In boxing, few things prove more difficult than deciding who is the best fighter of all time. The division system and the different time periods render it practically impossible to make a fair and equitable comparison.
What we can make, however, is a list of the greatest of all time, and in that list, Oscar De La Hoya's name has to appear in gold letters along with those of other great legends.
What makes him worthy of sitting side by side with fighters of the stature of Sugar Ray Leonard, Roberto Duran and Tommy Hearns is that De La Hoya has been the only boxer to capture six titles in different divisions. Along the way, he has defeated some of the best fighters of his generation, like lighter greats Julio Cesar Chavez and Pernell Whitaker. He showed heart in edging Ike Quartey in 1999 and guts in stopping Fernando Vargas in 2002.
During his 15 years as a professional boxer, De La Hoya has fought 44 times, winning 39 and knocking out 30 of his opponents. He suffered only one stoppage loss (to Bernard Hopkins) and at least three of his defeats have been arguably questionable.
Despite his convincing résumé, the Golden Boy's credentials are still being questioned in the twilight of his career. Just days away from his 45th fight, the doubts that haunted De La Hoya in the past have resurfaced. Is he fighting the best possible competition? What does he gain for defeating a smaller fighter?
Originally, De la Hoya was set to close out his career with a rematch against Floyd Mayweather in September, but Mayweather's unexpected retirement nixed that fight.
Many figured the winner between Antonio Margarito and Miguel Cotto in July would be De La Hoya's next opponent, but De La Hoya switched gears after Margarito chopped down Cotto in 11 rounds.
Eventually, De La Hoya opted for the consensus No. 1 fighter in the world in Manny Pacquiao.
Choosing Pacquiao was disconcerting for some fight fans. They wondered if Pacquiao, who is making the leap to 147 pounds from 135 pounds, will have the speed and pop to contend with De La Hoya.
In essence, De La Hoya answered that question years ago with his own fists. Ever since he turned pro in 1992, De La Hoya has moved up and down boxing's weight classes in search of career-defining fights against the world's best boxers.
Less than two years after turning pro in 1992, De La Hoya captured his first world title by stopping Jimmy Bredahl in 10 rounds. Five months later, he lifted a lightweight strap. By June 2004, De La Hoya had hoisted a belt in six different weight classes.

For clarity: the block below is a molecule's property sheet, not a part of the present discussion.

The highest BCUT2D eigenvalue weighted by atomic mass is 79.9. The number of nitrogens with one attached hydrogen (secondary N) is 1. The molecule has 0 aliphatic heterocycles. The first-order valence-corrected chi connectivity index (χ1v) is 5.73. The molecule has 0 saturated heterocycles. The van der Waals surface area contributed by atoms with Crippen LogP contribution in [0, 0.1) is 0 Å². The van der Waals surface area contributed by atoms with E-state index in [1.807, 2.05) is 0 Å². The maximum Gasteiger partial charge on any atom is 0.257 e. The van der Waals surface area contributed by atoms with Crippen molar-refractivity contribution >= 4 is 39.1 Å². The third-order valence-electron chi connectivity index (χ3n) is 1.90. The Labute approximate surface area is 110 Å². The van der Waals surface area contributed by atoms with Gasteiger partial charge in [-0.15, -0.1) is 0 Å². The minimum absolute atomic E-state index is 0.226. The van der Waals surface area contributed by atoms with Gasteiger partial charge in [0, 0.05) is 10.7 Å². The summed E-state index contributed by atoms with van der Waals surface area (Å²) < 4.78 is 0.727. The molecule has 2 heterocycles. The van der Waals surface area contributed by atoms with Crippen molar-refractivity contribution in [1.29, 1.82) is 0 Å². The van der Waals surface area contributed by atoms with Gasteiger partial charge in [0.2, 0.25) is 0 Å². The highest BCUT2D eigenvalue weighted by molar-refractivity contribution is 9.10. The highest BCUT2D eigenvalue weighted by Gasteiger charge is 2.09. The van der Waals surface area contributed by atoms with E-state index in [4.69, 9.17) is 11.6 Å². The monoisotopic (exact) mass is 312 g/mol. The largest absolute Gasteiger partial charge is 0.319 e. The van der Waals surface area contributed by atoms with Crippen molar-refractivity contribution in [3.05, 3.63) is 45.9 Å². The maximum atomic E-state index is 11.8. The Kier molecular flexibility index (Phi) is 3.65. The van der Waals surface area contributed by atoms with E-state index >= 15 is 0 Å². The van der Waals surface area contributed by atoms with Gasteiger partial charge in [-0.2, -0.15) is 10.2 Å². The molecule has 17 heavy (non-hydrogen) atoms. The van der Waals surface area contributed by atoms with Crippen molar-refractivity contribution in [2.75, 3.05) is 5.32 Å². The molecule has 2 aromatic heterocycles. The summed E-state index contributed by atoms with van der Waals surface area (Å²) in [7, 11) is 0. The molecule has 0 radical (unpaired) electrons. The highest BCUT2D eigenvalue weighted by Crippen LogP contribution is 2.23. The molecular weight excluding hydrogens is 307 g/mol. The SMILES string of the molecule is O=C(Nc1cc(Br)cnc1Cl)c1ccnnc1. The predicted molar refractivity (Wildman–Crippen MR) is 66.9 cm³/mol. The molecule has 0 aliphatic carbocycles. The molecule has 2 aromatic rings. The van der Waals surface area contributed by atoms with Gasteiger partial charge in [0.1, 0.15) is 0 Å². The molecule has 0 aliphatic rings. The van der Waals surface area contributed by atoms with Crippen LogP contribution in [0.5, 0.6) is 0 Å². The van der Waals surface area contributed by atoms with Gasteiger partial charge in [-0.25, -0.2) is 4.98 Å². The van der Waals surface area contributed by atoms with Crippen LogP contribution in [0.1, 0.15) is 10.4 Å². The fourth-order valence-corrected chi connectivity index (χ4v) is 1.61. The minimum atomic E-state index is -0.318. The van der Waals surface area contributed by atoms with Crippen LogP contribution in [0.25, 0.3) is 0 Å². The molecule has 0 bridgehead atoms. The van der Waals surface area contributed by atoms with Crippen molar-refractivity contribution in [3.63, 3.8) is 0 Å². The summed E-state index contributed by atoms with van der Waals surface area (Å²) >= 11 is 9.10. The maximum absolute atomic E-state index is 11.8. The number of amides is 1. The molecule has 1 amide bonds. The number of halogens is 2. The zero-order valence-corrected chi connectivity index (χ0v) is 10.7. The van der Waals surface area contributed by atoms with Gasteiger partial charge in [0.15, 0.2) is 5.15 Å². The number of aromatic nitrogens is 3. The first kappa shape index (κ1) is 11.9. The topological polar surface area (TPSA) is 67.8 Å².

Still, boxing insiders criticized De La Hoya for taking bouts against fighters they felt were past their primes.
"Oscar is a good fighter; he's faced many good boxers, but he faced Whitaker at the end of his career, he didn't want a rematch against Hopkins when [Hopkins] was 40, and fought against [Hector] Camacho and Chavez when they were in decline," Mayweather said before his fight with De La Hoya in 2007.
In the '90s, the Camachos, Chavezes and the Whitakers of the world were the kind of fighters every boxer had to defeat if he wanted to earn credibility and titles. De La Hoya did so convincingly.
The other premise critics have used against the Golden Boy is his defeats against his contemporaries. De La Hoya suffered a pair of losses to Shane Mosley (once in 2000 and again in '03), and one each to Mayweather and Felix Trinidad (in 1999).
With the exception of the stoppage loss to Hopkins, all of De La Hoya's losses have been almost too close to call.
And so what if De La Hoya was not invincible? Neither was Muhammad Ali or Chavez. It was De La Hoya's ability to come back after each defeat that reserved him a special place in history. He proved he could overcome losses and get back on the horse as well as anybody. He bounced back from losses to Felix Trinidad and Shane Mosley by capturing titles at junior middleweight and middleweight years later.
"Recovering championship [belts] was always the most difficult thing," De La Hoya said. "It's hard to become a champ, but it's much more difficult to keep it up."
Maybe he's not the same Golden Boy who was named the world's best pound-for-pound boxer by Ring magazine in 1997, but he's still the man to beat for those who want to make names for themselves in this sport.
Alberto Rojas is a contributor to ESPN Deportes La Revista.